- impacts on food supplies. There may be moderately increased crop yields in high and mid-latitudes countries, but dramatically decreased yields in lower latitudes ;
- impacts on human health. Micro-organisms respond rapidly to changes in temperature and moisture. Old diseases such as malaria could return and new diseases could arise ;
- impacts on human settlement, with increased numbers of refugees both within and between countries and the possibility of large-scale population movements.
On this last point, the security and defence implications of possible large-scale migration are considerable, even massive; and raise obvious questions as to our immigration policy.
Advanced Western societies tend to feel, rightly or wrongly, that there is a limit to the number of people from other countries and cultures which they can absorb, without damaging social cohesion. There are economic arguments - albeit disputed - in favour of continued, at least semi-skilled, immigration throughout the EU, to meet the declining indigenous birth rate and promote economic production and growth. But social and infrastructural costs need to be factored in, as well as political realities - including what David Goodhart ('Prospect' January 2008) terms
"the belief that British citizenship is not sufficiently valued or protected in an era of mass immigration".
Yet concerns like these could eventually be put in the shade, by major global population and climate change. Land frontiers can always be penetrated (as we have seen, across the long Southern frontier of the US). Sea crossings are not a real barrier (as the Spanish and Italian authorities are well aware). Within a host country, massive numbers of refugees could represent a destabilizing element, in what would anyway be increasing difficulties of social and economic management. Between countries and regions, there would be still greater tensions. Desperation could push Africans into Europe, Chinese into the relatively empty parts of Russia, Indonesians into Northern Australia.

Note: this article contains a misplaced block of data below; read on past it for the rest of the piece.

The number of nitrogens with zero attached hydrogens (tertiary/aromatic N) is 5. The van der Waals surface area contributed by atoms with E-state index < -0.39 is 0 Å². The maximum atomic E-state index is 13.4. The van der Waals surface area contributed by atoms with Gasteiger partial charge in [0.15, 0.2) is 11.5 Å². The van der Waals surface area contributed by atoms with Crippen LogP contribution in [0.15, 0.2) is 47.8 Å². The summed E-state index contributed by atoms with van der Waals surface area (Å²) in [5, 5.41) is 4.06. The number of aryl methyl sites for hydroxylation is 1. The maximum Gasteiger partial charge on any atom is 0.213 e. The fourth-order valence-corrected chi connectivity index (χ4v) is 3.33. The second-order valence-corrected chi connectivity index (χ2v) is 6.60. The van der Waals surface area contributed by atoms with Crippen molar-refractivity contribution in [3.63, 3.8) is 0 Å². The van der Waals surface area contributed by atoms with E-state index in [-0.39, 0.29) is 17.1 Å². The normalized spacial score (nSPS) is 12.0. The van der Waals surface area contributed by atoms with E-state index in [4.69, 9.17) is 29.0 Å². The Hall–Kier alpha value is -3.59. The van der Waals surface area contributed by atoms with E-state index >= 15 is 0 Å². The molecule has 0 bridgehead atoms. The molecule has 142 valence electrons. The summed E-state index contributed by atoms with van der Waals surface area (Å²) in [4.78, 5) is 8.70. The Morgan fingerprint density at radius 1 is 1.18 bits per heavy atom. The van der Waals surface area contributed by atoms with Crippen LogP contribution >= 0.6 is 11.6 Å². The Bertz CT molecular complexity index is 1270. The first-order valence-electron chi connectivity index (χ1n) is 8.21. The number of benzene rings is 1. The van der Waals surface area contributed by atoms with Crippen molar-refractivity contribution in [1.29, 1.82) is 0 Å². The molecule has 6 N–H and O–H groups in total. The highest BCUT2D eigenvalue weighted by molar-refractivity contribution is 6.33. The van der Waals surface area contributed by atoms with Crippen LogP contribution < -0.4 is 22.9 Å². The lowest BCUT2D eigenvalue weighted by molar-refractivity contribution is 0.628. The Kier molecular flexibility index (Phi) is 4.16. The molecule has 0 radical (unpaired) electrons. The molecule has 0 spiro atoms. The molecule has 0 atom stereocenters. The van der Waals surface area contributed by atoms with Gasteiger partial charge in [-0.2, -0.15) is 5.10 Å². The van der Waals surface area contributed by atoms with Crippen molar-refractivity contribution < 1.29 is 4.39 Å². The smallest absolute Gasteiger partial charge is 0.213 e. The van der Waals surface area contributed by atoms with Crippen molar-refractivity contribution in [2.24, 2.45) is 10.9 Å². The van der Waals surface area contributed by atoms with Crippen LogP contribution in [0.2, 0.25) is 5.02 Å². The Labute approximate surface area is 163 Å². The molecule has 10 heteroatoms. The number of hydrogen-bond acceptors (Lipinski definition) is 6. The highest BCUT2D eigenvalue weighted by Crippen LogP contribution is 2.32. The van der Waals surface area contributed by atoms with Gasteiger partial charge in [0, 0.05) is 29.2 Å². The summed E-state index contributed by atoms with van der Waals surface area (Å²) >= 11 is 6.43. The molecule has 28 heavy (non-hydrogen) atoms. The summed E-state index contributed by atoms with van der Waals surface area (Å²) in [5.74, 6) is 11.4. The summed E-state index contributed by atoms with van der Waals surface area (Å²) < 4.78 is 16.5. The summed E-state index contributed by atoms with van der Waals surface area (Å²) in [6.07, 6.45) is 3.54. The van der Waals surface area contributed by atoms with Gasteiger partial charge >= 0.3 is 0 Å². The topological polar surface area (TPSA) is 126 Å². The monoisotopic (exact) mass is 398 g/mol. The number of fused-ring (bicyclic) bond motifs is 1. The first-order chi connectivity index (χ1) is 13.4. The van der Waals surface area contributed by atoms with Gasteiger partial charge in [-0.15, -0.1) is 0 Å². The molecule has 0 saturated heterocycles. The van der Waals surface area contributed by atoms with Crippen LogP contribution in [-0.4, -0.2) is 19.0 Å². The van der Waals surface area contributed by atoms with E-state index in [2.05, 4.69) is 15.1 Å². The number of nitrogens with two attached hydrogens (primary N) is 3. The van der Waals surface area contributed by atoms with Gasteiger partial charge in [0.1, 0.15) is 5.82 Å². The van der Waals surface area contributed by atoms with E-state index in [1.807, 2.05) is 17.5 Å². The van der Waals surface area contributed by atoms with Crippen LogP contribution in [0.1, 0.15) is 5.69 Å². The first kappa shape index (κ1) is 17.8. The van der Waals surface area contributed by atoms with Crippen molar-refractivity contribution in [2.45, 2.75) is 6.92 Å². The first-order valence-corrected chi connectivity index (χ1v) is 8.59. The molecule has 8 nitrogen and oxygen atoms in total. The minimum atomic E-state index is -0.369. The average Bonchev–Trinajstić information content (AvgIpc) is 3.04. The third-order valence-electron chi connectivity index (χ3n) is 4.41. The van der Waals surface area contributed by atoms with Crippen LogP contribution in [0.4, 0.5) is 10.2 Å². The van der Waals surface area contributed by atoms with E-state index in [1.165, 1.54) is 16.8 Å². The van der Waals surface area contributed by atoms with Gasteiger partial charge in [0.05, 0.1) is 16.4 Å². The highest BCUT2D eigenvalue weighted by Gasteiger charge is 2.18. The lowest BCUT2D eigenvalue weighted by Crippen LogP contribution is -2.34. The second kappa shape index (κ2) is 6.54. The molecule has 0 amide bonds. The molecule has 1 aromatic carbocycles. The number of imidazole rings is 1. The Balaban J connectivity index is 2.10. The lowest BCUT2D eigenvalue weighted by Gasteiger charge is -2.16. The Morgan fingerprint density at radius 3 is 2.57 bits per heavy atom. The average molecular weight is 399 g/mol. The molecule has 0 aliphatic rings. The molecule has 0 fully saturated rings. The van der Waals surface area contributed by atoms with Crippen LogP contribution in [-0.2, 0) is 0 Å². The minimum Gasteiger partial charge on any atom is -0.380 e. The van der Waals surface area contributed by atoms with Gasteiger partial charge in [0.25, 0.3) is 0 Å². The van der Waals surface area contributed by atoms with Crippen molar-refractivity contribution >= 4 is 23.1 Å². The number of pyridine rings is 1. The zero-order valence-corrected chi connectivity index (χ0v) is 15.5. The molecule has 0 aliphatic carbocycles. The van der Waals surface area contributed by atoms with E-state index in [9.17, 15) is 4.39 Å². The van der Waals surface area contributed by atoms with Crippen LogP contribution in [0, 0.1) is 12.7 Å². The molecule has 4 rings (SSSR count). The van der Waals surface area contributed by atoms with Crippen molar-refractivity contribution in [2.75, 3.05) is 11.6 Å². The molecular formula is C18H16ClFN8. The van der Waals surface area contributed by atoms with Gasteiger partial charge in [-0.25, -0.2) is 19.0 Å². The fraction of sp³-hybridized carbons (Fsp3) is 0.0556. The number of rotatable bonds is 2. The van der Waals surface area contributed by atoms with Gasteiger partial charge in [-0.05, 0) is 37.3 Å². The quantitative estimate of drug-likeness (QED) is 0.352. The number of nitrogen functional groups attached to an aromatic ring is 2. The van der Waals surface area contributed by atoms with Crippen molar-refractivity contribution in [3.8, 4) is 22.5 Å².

To be more specific, and according to the 2006 Stern Review of the 'Economics of Climate Change', "the homes of tens of millions .... are likely to be affected by flooding from coastal storm surges with rising sea levels. People in South and East Asia will be most vulnerable, along with those living on the coast of Africa and on small islands". A case in point, of particular concern to the UK, is Bangladesh. One quarter of its population (i.e. 35 million people) lives within the coastal flood plain. Extreme weather events in 2000 affected 3 million people there - resulting in violence, as tribal people in Northern India clashed with emigrating Bangladeshis. If coastal Bangladesh were to be immersed by a rise in sea level, there would inevitably be even stronger pressures to emigrate, including to the UK. In a completely different scenario, if Australia, rather than be flooded, were simply to dry up (and its water shortage is already quite acute in some areas), there could be some movement back to the UK by past British emigrants to the sub-continent.
To revert to the broader picture of possible population displacement across an over-populated and climatically de-stabilised planet, defensive reactions could, of course, lead to the building of virtual fortresses round the rich, developed, countries to keep out intruders and protect resources. But, as the environmentalist and former diplomat, Sir Crispin Tickell, pointed out in a lecture in January 2007 to the Royal United Services Institute for Defence & Security Studies, "walls of this kind are never effective for long. The Israelis will be no more capable of keeping out Palestinians than the Americans of keeping out Mexicans".
It was no doubt from consideration of the foregoing trends, that an article in a Christian Aid Report ("The Climate of Poverty: facts, fears and hope", of May 2006) quoted one Professor Eric Odada, of the International Council for Science. "Europe should be prepared. We are either going to prosper together, or perish together when climate change comes. They should not think that the barrier between Morocco and Spain will stop people from the South moving into Europe".